Similarly in Greek and Hebrew there will be concepts that English does not have a word for, and in some cases, can’t even be explained in a few words.

      I do think that in the English language we are extraordinarily blessed to have many different translations, and that affords those who don’t know Greek or Hebrew a way to get a feel for the meaning in the original languages, simply read many different English translations.

      I can understand a church having a policy of usually using a certain translation, to make it easier for everyone to follow along on the same page, but the wealth of Scripture in the English language is not limited to any single translation, but is instead only truly apparent in the vast number of translations.

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      1. Yes there are many concepts that are ingrained in the context and culture of one language group and sub-groups within those language groups that can’t be defined outside that language, because the concept doesn’t exist. For example, my husband and I live in Tokyo and I teach TESL. He is involved in a Bible-study group and used the phrase “stick to your guns.” The problem was – of the other guys in the group, though English speakers (British, Indian, Australian, New Zealander and one South African) only the South African guy understood the phrase. Gun idealism is an American concept and so are most of the euphemisms that go with it.

        I speak English, Spanish, Mandarin and some Japanese. I find myself sometimes hunting for words in English, wishing I could use pieces from each in general conversation. There is no good translation for “Daijobu” or “Mei Guanxi,” or vacilando. No way to translate the aritstic vagueness of Mandarin that obscures and reveals at the same time, and as such, without Mandarin, there would be no way to understand the concepts that drive the culture as a whole.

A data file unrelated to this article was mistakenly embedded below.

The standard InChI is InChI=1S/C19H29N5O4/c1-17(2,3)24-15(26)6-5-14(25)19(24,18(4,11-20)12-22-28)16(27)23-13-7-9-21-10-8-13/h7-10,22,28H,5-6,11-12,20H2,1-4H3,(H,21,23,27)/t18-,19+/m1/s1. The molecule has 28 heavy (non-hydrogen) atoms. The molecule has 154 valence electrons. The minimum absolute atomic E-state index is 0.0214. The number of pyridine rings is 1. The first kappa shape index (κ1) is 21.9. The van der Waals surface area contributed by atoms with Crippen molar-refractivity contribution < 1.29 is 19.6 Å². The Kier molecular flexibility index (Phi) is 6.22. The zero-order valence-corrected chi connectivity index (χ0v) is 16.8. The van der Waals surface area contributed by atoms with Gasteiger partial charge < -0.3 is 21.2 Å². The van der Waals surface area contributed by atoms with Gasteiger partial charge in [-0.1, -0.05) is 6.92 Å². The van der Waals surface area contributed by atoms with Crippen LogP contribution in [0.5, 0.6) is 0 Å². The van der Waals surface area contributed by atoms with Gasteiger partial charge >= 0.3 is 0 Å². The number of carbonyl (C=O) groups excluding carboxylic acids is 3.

There are whole creative concepts and thought processes missing from English that exist in other languages. A one world language would destroy that beautiful tapestry that allows us to grow, create and learn.

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  4. I recently stumbled on an article by Lübbe (2002) that gave me a clearer picture of this weird interplay between words, context, and meaning. I know in my post you reference I said “words don’t have meanings, meanings have words”—and while I still stand by this—I think some qualifications are needed if you want to get more technical in understanding this reciprocal contingency between words and their contexts. Here’s what Lübbe (2002:250) has to say:

    “Lexicography aimed at the meaning level of the word is from a theoretical perspective somewhat artificial—if it is true that words have meaning only in context. That is to say, lexical semantics is, in a sense an imposition, an extralinguistic operation. [We agree with these latter statements] But that words cannot be easily interchanged without affecting the meaning of the context must mean that individual words do make their own discrete contribution to a context. [And there’s the kicker that must be wrestled with] It should consequently be possible to define the boundaries of a word’s meaning and, if this is correct, it is essential for lexicographical purposes that the contribution of the individual words constituting a syntagm should not be confused and that no part of the implied meaning of the syntagm should be attributed to the word that is being investigated.”

    While I agree with the first half, after “it should consequently” I think he loses me. It seems he is trying too hard to draw boundaries that will always be fuzzy and extremely dynamic. I highly doubt we could ever demarcate such theoretical parameters of a modern language, much less of an ancient one. Though the aim is good, to try and separate the “lexical meaning” against the flavors that arrive when implanted in context, in praxis this is too hard (impossible?).